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Saturday, July 23, 2016

Context to new collection of Middle Eastern artifacts

Friday, February 1, 2013

The Keith Carter collection is currently on display in the BVU art gallery, including a ceremonial figure. / Photos by Dana Larsen
Since the late educator and philanthropist, Keith Carter of Newell, donated a portion of his Middle Eastern Collection of artifacts to Buena Vista University in 2010, students have played an important role in researching, documenting, and restoring the eclectic collection.

"It has been a great opportunity for my art and arts management students to be able to inventory, clean, frame, and research this amazing collection of artifacts," says Mary Mello-Nee, associate professor of art at BVU. "My favorite part has been discovering the function of the items, such as the camel milking bowl or the symbols contained in the Libyan wedding necklace."

Carter spent nearly 30 years teaching elementary students in Libya and Saudi Arabia. Throughout his time abroad, Carter was an avid traveler and began collecting the objects of daily life and hospitality early in his teaching career. The collection -- which is formally known as the Keith Carter Middle Eastern Collection -- includes coffee and water serving pots, etchings, paintings, prints and textiles from the Middle East and around the world.

In 2010, Ryan Marzen, Class of 2012, conducted and filmed a series of interviews with Carter after he was asked by Dr. Dixee Bartholomew-Feis, dean of the School of Social Science, Philosophy and Religion at BVU, to lead a project that involved researching the artifacts. "I enjoyed getting to know Keith's life story and about his collection," says Ryan. "Keith was a very intelligent man who had more experiences in just a few years than most people have their entire lives."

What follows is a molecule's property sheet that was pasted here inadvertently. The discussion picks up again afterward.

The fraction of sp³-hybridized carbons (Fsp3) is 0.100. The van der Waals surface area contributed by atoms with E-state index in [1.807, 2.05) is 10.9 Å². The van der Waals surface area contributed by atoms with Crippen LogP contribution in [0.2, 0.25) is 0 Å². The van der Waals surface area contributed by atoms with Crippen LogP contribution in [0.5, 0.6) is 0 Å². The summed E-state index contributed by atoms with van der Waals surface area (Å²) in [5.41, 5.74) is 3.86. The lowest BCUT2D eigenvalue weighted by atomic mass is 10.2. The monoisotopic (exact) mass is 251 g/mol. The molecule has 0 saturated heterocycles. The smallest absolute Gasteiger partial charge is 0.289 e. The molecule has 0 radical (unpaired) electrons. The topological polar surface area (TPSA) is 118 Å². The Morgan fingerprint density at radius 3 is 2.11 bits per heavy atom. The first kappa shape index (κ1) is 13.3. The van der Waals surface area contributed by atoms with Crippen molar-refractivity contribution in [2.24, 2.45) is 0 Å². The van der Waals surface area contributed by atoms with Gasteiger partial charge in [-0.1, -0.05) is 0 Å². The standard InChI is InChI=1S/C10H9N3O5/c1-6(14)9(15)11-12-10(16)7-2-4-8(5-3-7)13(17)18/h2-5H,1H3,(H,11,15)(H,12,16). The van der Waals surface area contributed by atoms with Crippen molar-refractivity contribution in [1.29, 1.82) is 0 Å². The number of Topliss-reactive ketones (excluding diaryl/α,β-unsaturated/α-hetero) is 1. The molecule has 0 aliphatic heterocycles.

"Ryan was the first student to begin helping with the Keith Carter Middle Eastern Collection," adds Bartholomew-Feis. "The interviews have provided some wonderful material for us to work with as we develop informational material about the collection. It was the human connection between these two men, however, that was most important. Ryan's passion within his two fields of study -- history and elementary education -- led him to ask many questions about Keith's own experiences as an elementary teacher. Ryan came away from each interview energized and excited to get into his own classroom."

"Keith had a personal story behind how he acquired each of the artifacts," adds Ryan, who teaches first grade in Denison and is earning his master's degree in educational administration through South Dakota State University. "These stories made the artifacts invaluable and interesting."

Katie Van Zante, Class of 2012, helped inventory, document and restore the collection while she was a student at BVU. "Working with the collection gave me the opportunity to take what I had been learning about artwork categorization and restoration, and apply it to something with much more responsibility," she says.

"The challenges that came with the Keith Carter Middle Eastern Collection gave me practice in problem-solving and I found pride in the fact that our hard work truly paid off to enrich the lives of other students, both current and future," adds Katie, who double majored in art and arts management at BVU and is now earning her master's degree in painting at the Minneapolis College of Art and Design.

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